ludic

adjective

lu·​dic ˈlü-dik How to pronounce ludic (audio)
: of, relating to, or characterized by play : playful
ludic behavior
a ludic novel

Did you know?

Here's a serious word, just for fun. That is to say, it means "fun," but it was created in all seriousness around 1940 by psychologists. They wanted a term to describe what children do, and they came up with "ludic activity." That may seem ludicrous—why not just call it "playing"?—but the word ludic caught on, and it's not all child's play anymore. It can refer to architecture that is playful, narrative that is humorous and even satirical, and literature that is light. Ludic is ultimately from the Latin noun ludus, which refers to a whole range of fun things—stage shows, games, sports, even jokes. The more familiar word ludicrous also traces back to the same source.

Examples of ludic in a Sentence

Recent Examples on the Web Corsage, playing in the Un Certain Regard strand at Cannes, although a late entry to the disaffected royalty subcategory, is arguably one of the most interesting so far, much closer to the ludic, imaginative queen of the genre, Sofia Coppola’s Marie Antoinette (2006). Leslie Felperin, The Hollywood Reporter, 23 May 2022 This ludic, and sometimes cruel, tradition continues today. Elizabeth Barber, The New Yorker, 24 Nov. 2022 For years, app developers have tried to include fun, ludic aspects to all kinds of apps, from education to fitness. Elad Natanson, Forbes, 1 June 2021 After your treatment, bliss out on the Relaxation Deck, which is wrapped by a natural spring and houses a ludic therapy pool featuring hydrotherapy, cold mist, hydro jets, pressure showers, and waterfalls. Michelle Stansbury, Marie Claire, 3 Dec. 2020 And some notable game-makers like Firaxis Games (Civilization) and 11-Bit Studios (This War of Mine) are drawing inspiration from climate-change to craft ludic dilemmas that force players to make radical decisions in the face of overwhelming odds. Steven T. Wright, Ars Technica, 5 June 2020 Its hallmarks are relatively simple to describe, belying its revolutionary impact: There are the great cascades of left-hand chords, less ludic than Thelonious Monk’s surprise attacks but no less jagged or forceful. David A. Graham, The Atlantic, 10 Mar. 2020 This ludic approach makes for some awkward challenges for the reader, who meets Edison as an old man, his children as adults and his second wife before his first. Washington Post, 27 Nov. 2019 And yet, with its ludic meta-fictionality and the self-conscious construction of characters, the novel cleverly dodges knowable reality, circumventing the question of authenticity altogether. Hermione Hoby, The New Yorker, 3 July 2019 See More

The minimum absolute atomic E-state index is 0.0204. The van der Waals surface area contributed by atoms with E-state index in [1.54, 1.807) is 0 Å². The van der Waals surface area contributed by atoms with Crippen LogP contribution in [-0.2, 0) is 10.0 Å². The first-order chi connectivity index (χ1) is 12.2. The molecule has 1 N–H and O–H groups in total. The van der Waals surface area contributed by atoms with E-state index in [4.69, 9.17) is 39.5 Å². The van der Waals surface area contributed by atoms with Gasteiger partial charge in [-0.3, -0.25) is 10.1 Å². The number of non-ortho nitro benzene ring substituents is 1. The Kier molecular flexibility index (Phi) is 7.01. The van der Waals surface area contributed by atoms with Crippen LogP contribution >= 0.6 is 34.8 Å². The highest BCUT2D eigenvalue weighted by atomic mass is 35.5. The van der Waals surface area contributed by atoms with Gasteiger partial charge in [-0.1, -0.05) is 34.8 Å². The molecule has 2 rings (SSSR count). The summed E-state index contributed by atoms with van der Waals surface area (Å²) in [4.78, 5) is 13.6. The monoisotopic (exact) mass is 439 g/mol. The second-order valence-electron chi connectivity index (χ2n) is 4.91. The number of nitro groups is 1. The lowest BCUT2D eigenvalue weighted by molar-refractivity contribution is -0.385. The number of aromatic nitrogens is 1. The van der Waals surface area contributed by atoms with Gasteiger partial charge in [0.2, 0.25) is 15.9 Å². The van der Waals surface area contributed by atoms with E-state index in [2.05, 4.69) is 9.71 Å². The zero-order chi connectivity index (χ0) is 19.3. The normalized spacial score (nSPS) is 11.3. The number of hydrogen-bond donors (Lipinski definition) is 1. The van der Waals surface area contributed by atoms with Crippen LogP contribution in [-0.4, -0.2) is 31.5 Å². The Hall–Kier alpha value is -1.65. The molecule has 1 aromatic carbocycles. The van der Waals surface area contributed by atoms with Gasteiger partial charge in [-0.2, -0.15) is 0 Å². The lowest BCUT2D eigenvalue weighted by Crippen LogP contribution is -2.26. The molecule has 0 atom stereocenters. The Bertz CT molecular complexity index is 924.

These examples are programmatically compiled from various online sources to illustrate current usage of the word 'ludic.' Any opinions expressed in the examples do not represent those of Merriam-Webster or its editors. Send us feedback about these examples.

Word History

Etymology

French ludique, from Latin ludus

First Known Use

1940, in the meaning defined above

Time Traveler
The first known use of ludic was in 1940

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Dictionary Entries Near ludic

Cite this Entry

“Ludic.” Merriam-Webster.com Dictionary, Merriam-Webster, https://www.merriam-webster.com/dictionary/ludic. Accessed 4 Mar. 2024.

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